Nia’s father left his family thirty years ago to study the alien Bo, but he has now been accused of murdering one, and Nia has come to Bo to aid in his defense. Everything she finds is alien. The Bo constantly sing; they abbreviate nothing in their speech, so that to listen is more than humans can tolerate. Nia’s father is alien to her, the man who abandoned his family for his science, for these aliens. Nia can barely stand being there throughout the trial, how could he stand it for thirty years?
My heart was pounding at his scrutiny, and I knew then that the anger I felt for him, the coarse utilitarianism of his first and only attempt to contact me — to use me as a tool of his own, meticulous construction and then cast aside again — had to be coloring my view of things. No human could be so cruel, I told myself — so cold. Everyone, I had almost convinced myself, had a soft spot somewhere. Even my Bo had been kindly, in its way, by the end.
The Bo push the limits of what we can understand as alien: never sleeping, never dying, regressing instead to an earlier phase in their evolution, no concept of absence or solitude. The contrast with creatures so far from human makes the nature of humanity stand out more clearly. A tragic story.
Beneath Ceaseless Skies #64-65, March 2011
The first pair of stories offers some fanciful light scenarios. The second pair is very dark. Naturally, I prefer the dark ones.
A scientific project gone bad is emitting particles that cause humans to take fantastic shapes, with mixed results.
Pixie sucked an enormous lungful of air into her body. “Like breathing sunshine.” The scales on her face sparkled. “You don’t know what you’re missing.”
“Easy for you to say.” I flicked a fingernail against the gauge. “I watched my brother grow roots.” Water dripped. “Wood beetles killed him.”
Desmond is one of a few human survivors determined to reverse the process. Protected by a breathing mask [through which he can still smell smoke?] he is trying to track the source. He picks up a fanged water pixie as a companion, who tries to convince him to relax and enjoy the change.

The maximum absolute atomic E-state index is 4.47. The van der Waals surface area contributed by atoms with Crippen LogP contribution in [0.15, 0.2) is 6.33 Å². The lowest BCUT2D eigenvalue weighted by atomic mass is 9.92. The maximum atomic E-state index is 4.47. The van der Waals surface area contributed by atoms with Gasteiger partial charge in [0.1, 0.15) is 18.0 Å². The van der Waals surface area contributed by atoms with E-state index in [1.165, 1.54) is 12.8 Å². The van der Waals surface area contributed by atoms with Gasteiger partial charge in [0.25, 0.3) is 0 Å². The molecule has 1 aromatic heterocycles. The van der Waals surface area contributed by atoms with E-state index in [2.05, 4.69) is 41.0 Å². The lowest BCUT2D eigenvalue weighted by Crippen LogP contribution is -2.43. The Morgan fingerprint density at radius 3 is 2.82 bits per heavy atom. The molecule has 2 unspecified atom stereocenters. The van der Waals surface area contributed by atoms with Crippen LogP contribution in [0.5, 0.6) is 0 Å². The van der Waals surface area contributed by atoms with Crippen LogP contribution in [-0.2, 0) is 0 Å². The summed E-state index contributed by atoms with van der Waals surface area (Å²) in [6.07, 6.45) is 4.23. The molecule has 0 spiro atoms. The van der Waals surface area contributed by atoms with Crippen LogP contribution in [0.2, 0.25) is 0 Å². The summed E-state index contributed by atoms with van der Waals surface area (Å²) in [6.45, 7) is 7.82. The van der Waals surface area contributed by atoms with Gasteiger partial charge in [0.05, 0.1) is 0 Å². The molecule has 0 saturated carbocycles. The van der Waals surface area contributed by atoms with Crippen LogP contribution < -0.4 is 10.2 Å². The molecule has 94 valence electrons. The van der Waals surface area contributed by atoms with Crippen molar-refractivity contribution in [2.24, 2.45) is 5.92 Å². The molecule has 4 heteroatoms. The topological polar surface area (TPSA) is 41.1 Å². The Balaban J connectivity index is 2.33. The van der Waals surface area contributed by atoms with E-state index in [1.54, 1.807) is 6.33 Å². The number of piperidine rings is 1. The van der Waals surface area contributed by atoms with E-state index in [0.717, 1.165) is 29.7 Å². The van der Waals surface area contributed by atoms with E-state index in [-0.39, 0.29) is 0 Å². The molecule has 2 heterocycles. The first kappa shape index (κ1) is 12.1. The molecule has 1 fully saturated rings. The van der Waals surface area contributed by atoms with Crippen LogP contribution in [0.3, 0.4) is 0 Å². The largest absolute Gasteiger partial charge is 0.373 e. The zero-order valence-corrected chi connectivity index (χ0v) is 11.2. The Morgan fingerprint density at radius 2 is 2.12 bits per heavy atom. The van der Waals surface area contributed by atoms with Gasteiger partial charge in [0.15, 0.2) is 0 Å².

This isn’t the kind of scenario meant to be taken seriously, but the text suggests that the change is rather localized, not global. The real story is the dialogue between the two primary characters, who are a pretty engaging pair.
Humorous fantasy of manners, edging into the farcical, as suggested by such names as Madame Florabette Brackensfield. Madame has invited Mr Morrow to an exclusive soiree “for an evening of ‘scientific experimentation and enlightenment’.” Her late husband, the admiral responsible for the defeat of the alien Kraken invasion, had acquired certain spoils of the enemy, including a couple of tanks of small squids. Mr Morrow is disconcerted when he realizes that he is expected to swallow them whole and alive; the results are highly unexpected.
The mannered narrative is laid on pretty thick, including chapter headings:
Mr Morrow finds himself somewhat befuddled — Madame Brackensfield descends from her boudoir with a splendid beehive hairdo — The Major demonstrates the fine art of squid catching.
This is entertaining, but there is also a neat skiffy twist going on. While silly, it’s a fun read that fans of this subgenre should enjoy.
When the sorcerer Balthus asked Aife to serve him after killing her Queen, Aife thought at first of revenge.
But a year passed, then another, and she found herself enjoying planning his campaigns, being able to use magics, technologies, of the sort her Queen never could have wielded. She had never been able to play at war on such a scale. Her victories pleased her. Made her even more famous.
So valuable as a general did she become to the sorcerer that he brought her back from death to a weary existence and refuses to let her go.
Here is dark dark fantasy, a world entirely hopeless in which there seems to be nothing but endless sorcerous war. It is a world in which even love turns to horror, as Balthus loves Aife and thus crowns her bare skull with a golden helmet. Effectively grim.
Durand is a young, self-taught virtuoso on the armonica whose playing has brought him into the highest society of Paris, the company of luminaries like Hayden and Doctor Mesmer, who warns that the music of the armonica may cause insanity. Durand’s playing has begun to evoke visions – of himself, dead. And of a young woman, falling, who calls herself Amarante.
I don’t know if he sees them: Amarante weeping; behind her, row upon row of men with my face. Some are barely whiskered. Others are gaunt, weathered. Rich clothes, workmen’s clothes, exotic clothes, rags. Face upon face, no two the same.
A powerful tale of haunting insanity and obsessive love.
Fables from the Fountain, edited by Ian Whates
A British tribute anthology in honor of Arthur C Clarke’s Tales from the White Hart. There’s a pretty high-powered lineup of authors, all but one of them male, with eighteen stories in about 250 pp.